/ 16 March 2018

Can Bucs exorcise their demons?

Even if we believe Bucs’ claim that they have no eye on the title
Even if we believe Bucs’ claim that they have no eye on the title

There was no mistaking the significance of Luvuyo Memela’s 73rd-minute predatory strike in the Soweto derby earlier this month. His pounce on Justin Shonga’s gallop down the left all but spelled the end for not only the game, but also Kaizer Chiefs’ title chances — setting the stage for a two-horse race to the finish.

The result maintained Orlando Pirates’ four-point gap from the top of the log and kept alive their ambitions of lifting their first league trophy since 2012. Solving for x in this equation is fairly straightforward: deal with what’s put in front of you and hope log leaders Sundowns slip up along the way.

Fortunately for them, the invisible hand of fixture congestion may just offer a helping nudge or two along the way.

The Brazilians survived an early scare on Tuesday evening to emerge 2-1 winners over the Eastern Cape ABC Motsepe League’s EC Bees in the Nedbank Cup — sending them through to the quarterfinals in the process.

Should they overcome Rwandan outfit Rayon Sports on Sunday, the challenging CAF Champions League also comes into play once more. Progression will bring an extra game, and this weekend’s missed league match will have to be accounted for as well.

League, cup and continent. It’s hard to see the door not being open, by a smidgeon at the very least, for the Buccaneers to edge in.

The Nedbank Cup won’t be a concern of their own. The Sea Robbers failed to sail through the fog at Cape Town Stadium on Wednesday night, and were sunk after Cape Town City’s Ayanda Patosi struck without reply.

Favours will matter for nought if they can’t handle their own business, of course.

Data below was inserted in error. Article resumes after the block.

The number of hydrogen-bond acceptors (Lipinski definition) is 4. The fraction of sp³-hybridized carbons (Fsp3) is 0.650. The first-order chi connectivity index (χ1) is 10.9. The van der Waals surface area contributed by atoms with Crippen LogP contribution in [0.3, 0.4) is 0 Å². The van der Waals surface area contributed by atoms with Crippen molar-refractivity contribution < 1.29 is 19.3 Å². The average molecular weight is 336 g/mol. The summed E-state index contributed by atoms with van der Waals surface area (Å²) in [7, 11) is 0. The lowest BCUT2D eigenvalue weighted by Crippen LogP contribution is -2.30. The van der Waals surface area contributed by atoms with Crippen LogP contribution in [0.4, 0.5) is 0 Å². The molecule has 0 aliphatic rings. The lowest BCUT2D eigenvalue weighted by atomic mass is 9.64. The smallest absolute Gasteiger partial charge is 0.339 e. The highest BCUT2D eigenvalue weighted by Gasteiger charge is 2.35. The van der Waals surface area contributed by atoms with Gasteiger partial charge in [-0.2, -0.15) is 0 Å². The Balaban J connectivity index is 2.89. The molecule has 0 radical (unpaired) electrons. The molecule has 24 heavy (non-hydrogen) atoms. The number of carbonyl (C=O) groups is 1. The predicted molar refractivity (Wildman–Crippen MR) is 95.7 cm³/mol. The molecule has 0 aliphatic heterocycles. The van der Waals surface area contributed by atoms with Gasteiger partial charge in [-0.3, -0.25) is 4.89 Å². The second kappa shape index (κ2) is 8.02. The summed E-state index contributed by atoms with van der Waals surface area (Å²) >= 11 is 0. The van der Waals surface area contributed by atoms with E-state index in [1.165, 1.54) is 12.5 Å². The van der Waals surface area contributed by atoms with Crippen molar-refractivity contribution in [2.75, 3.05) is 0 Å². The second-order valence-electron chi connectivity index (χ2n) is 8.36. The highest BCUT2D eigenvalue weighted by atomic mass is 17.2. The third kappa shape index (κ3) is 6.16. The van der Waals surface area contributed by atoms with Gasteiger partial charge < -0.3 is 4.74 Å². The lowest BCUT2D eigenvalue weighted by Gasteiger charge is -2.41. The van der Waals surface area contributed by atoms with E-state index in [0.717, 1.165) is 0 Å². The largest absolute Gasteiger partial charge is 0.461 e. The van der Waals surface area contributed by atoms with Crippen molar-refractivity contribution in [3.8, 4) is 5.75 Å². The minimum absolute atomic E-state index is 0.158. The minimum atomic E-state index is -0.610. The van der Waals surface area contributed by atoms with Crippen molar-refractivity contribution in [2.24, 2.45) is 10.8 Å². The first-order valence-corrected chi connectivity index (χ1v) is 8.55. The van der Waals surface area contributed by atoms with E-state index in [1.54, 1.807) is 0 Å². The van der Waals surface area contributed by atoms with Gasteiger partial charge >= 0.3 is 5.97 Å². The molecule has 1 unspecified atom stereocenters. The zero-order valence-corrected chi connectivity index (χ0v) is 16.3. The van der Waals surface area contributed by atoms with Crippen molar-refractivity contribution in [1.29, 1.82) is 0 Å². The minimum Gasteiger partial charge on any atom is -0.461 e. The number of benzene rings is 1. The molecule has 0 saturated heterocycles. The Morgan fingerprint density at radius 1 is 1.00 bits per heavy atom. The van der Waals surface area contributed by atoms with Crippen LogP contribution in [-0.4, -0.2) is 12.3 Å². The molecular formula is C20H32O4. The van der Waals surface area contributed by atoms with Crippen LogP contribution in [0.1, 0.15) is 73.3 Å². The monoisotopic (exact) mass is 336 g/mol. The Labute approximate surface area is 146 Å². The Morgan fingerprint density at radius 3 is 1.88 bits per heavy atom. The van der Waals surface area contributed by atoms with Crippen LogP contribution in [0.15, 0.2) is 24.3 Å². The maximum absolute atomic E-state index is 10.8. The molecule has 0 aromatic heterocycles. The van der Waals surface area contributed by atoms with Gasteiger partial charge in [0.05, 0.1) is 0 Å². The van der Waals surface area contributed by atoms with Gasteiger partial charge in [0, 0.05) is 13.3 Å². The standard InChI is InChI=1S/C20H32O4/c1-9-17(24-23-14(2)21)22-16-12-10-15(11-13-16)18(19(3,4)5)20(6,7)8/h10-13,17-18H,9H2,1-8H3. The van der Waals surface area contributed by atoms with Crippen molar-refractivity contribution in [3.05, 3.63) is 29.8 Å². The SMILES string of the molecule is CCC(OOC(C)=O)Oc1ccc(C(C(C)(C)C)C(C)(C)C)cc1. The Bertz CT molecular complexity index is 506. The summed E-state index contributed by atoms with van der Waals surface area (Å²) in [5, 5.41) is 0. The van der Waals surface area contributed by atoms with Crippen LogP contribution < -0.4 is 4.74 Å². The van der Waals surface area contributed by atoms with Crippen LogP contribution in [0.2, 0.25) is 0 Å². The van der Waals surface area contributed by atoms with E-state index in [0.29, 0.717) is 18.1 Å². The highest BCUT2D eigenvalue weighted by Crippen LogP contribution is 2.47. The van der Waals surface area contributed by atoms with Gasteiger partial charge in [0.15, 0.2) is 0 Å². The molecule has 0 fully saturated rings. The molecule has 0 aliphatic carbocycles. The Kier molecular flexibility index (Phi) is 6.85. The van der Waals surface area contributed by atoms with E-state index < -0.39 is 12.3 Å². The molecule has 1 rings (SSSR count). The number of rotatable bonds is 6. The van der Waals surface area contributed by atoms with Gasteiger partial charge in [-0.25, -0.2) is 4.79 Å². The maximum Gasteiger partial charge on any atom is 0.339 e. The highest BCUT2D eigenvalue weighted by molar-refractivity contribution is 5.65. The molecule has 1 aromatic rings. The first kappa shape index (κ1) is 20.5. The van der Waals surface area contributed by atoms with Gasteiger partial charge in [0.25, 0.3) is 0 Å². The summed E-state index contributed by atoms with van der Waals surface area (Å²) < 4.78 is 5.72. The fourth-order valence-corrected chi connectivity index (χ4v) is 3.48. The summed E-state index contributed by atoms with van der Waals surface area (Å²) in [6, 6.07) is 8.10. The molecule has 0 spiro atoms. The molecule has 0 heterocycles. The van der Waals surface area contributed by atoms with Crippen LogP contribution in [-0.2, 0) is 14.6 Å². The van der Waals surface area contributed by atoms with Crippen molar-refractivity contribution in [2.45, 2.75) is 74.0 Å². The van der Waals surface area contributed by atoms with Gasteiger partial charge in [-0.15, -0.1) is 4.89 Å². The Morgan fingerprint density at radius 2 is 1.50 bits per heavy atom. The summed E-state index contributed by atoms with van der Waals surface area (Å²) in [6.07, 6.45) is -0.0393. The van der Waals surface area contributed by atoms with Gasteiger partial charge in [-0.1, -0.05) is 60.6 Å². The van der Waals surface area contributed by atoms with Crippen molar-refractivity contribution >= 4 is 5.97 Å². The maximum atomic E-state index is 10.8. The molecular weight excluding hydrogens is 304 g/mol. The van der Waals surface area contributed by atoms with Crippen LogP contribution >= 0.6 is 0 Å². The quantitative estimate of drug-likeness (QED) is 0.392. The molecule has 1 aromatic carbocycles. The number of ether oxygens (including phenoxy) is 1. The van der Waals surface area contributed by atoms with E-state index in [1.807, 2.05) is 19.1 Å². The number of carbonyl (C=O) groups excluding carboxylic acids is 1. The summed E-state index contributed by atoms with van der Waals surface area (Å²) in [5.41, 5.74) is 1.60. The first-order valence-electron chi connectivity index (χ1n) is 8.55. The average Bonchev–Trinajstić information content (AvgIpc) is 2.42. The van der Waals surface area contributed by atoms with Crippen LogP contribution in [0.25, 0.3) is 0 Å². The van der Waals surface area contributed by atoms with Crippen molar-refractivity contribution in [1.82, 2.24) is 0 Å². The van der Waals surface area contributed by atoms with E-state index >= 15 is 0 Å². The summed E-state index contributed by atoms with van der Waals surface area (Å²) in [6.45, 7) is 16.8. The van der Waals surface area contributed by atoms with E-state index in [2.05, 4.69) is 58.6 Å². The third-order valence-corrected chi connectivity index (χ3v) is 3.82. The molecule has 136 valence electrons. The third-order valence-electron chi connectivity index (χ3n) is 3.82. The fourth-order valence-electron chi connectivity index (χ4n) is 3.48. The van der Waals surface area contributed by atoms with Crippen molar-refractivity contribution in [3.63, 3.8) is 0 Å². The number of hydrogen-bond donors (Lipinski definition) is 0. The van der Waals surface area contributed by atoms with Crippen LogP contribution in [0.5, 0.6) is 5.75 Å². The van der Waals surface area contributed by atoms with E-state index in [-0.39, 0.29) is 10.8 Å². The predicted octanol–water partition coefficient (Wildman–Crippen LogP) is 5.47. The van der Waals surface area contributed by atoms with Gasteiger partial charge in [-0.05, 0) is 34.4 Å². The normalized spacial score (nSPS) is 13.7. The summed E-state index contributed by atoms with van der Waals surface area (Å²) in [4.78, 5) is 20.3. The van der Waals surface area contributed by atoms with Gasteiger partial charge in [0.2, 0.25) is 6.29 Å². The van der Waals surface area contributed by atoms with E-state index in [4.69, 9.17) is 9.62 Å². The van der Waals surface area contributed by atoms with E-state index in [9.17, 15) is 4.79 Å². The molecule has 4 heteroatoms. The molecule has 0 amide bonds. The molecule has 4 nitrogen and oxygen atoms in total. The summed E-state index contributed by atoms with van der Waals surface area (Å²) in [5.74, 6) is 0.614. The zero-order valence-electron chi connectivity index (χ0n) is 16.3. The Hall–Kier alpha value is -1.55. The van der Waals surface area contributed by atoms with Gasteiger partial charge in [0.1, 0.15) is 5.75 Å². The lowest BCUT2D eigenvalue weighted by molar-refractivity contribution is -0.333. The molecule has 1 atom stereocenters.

By far what stands out when looking at the remaining fixtures is the tough away gauntlet that Milutin Sredojevic’s men will have to navigate if they hope to reach the promised land. Particularly, there are some demons from their past that await them down the road. These must swiftly be exorcised with zealous condemnation.

Their trial includes two trips down to KwaZulu-Natal. Golden Arrows are up this weekend before they test their mettle against AmaZulu in mid-April. Both will be games that the coaching staff will demand three points from. Bucs have produced a mixed bag of results against Arrows in recent times, but will be confident of setting the record straight come Saturday.

Ghosts of the past

Jeremy Brockie’s penalty towards the end of 2016 confirmed Bucs had equalled their worst-ever defeat, nearly 30 years ago. Muhsin Ertugral would resign in shame following that 6-1 thrashing to SuperSport United. Incidentally, they would go on to surpass that benchmark only a few months later against Sundowns — the image of irate fans storming Loftus is one that will never leave the mind entirely.

The rhetoric coming out of the camp of late has pushed one clear message.

Both Micho and assistant coach Rhulani Mokwena have been keen to stress that this is a club embedded firmly in a rebuilding phase, and that they’re still in the process of turning the corner.

Even if we believe Bucs’ claim that they have no eye on the title, the Matsatsantsa game will be an ideal one to illustrate that this is not the same side of the past two years. A win here will instil confidence that the project is on track.

But the 6-1 defeat aside, history is not on the side of the black and white.

Pirates haven’t beaten SuperSport in the league since April 2015, and you’ll have to go back almost six months further to find their last away win. What is in their favour is that the team from Pretoria have endured a torrid time this season and are teetering three points away from the relegation zone. Coach Eric Tinkler fell on his sword two weeks ago.

Should the title race go down to the wire, the penultimate game of 
the season could very well be its decider.

Pirates will need to reverse Wednesday’s result against Cape Town City in a province they have struggled in of late. At the end of January, they were smashed 3-0 during their visit to struggling Ajax Cape Town.

Sredojevic addressed the travails of highveld teams in the Mother City earlier this week, suggesting that trips down there are actually something they could turn to their own advantage.

“We know there is that possibility of thinking that Jo’burg teams struggle in Cape Town; it is true that the weather is a bit different,” he said after a training session at Rand Stadium.

“Coming from about 1 800m above sea level, you are going to an area where there is more oxygen. So, physiologically, you are at an advantage if you are at the place for not more than 48 hours from when the preparation starts.”